There's no question about it. Blogging can be great for your freelance writing business. Your blog can attract clients. You can use it to create a "living" portfolio of your writing. Your blog can highlight your niche expertise. And blogging can connect you to colleagues and prospects you want in your professional network. It can also bring in direct income and be a lot of fun.
One of the earliest things you'll do when you launch a new blog is choose its design, or theme. Generally I recommend WordPress as a blog platform for writers (and anyone else really), so today I want to share a few resources with you -- places where you can find great WordPress themes.
The WordPress Themes Directory
This is the theme directory hosted by WordPress itself, and all of the options here are free. It can be a great place to start for your first blog or if you just want to play with a few themes to get the hang of customizing them.
ElegantThemes.com is a WordPress theme club. That means you pay a yearly fee and then you can access all of the themes they've released in the past, and all of the themes they release while you're a member. It also gives you access to their support forums.
This is my personal favorite theme club and I've used their themes on several of my smaller blogs. For just $39, it's tough to go wrong here. But just in case you're concerned, you can preview every theme available before you actually sign up.
Theme Forest is a great place to go if you want to purchase one-off premium WordPress themes. Prices are more than reasonable -- generally in the $30-40 range. And the themes often have a lot of features available that free themes do not.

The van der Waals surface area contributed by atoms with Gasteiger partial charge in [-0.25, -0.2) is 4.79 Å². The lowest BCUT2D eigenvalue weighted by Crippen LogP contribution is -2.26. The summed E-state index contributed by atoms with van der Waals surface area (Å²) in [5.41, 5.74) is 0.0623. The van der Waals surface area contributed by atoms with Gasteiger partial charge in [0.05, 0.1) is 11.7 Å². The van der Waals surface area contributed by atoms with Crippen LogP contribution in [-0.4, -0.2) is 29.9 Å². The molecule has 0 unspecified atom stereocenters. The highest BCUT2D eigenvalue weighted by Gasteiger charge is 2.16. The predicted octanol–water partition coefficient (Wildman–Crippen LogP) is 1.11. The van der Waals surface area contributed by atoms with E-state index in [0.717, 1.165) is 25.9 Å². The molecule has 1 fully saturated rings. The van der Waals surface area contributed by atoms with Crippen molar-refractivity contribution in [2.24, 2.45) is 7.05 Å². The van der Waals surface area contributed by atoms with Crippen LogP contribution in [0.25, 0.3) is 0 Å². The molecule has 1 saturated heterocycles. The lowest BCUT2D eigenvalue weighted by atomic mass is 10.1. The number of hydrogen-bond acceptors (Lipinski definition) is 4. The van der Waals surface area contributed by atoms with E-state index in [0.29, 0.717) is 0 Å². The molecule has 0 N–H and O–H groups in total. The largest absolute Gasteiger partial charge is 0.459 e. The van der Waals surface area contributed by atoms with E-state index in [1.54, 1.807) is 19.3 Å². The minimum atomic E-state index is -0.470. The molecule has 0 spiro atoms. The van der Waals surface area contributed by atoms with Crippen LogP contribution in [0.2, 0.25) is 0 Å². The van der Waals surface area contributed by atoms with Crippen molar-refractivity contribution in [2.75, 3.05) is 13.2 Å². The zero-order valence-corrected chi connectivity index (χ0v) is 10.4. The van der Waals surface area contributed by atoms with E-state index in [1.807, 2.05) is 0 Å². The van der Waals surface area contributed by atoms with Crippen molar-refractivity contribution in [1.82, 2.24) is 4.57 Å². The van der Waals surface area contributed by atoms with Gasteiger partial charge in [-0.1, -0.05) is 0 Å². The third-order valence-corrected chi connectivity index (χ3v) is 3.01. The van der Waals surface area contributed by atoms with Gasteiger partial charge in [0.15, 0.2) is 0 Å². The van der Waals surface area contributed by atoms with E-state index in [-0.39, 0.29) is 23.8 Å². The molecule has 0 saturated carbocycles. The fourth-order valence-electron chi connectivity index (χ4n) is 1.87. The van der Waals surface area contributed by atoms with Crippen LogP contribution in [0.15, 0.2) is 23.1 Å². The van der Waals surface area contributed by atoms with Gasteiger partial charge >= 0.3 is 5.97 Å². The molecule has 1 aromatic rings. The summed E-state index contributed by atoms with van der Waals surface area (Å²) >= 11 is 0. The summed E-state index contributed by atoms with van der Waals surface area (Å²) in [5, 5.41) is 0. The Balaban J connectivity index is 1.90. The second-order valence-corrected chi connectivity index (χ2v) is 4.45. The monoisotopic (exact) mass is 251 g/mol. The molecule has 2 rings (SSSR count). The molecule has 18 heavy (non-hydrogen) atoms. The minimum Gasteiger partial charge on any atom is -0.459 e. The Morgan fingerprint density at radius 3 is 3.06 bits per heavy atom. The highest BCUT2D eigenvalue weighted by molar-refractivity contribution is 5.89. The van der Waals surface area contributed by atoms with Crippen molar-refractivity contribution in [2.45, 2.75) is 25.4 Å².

That said, you have to contend with the fact that they're all from different designers, so there is no consistent quality. And I've found that while some themes are gorgeous on the surface, they aren't all well-coded and some are quite bloated in an attempt to offer a lot of built-in options.
So if you're brand new to WordPress, I'd suggest sticking to more straightforward options at first unless you find a theme that you won't want to customize much. In general though, this is my first stop when I'm looking for a new base theme to customize for a project.
If you've been blogging on WordPress for a while, have you used these resources? Do you have other favorite places to find WordPress themes? If so, share them (or your experiences with these sites) in the comments below.
Jenn has over 15 years experience writing for others, over 11 years experience in blogging, and 9 years experience in indie e-book publishing.
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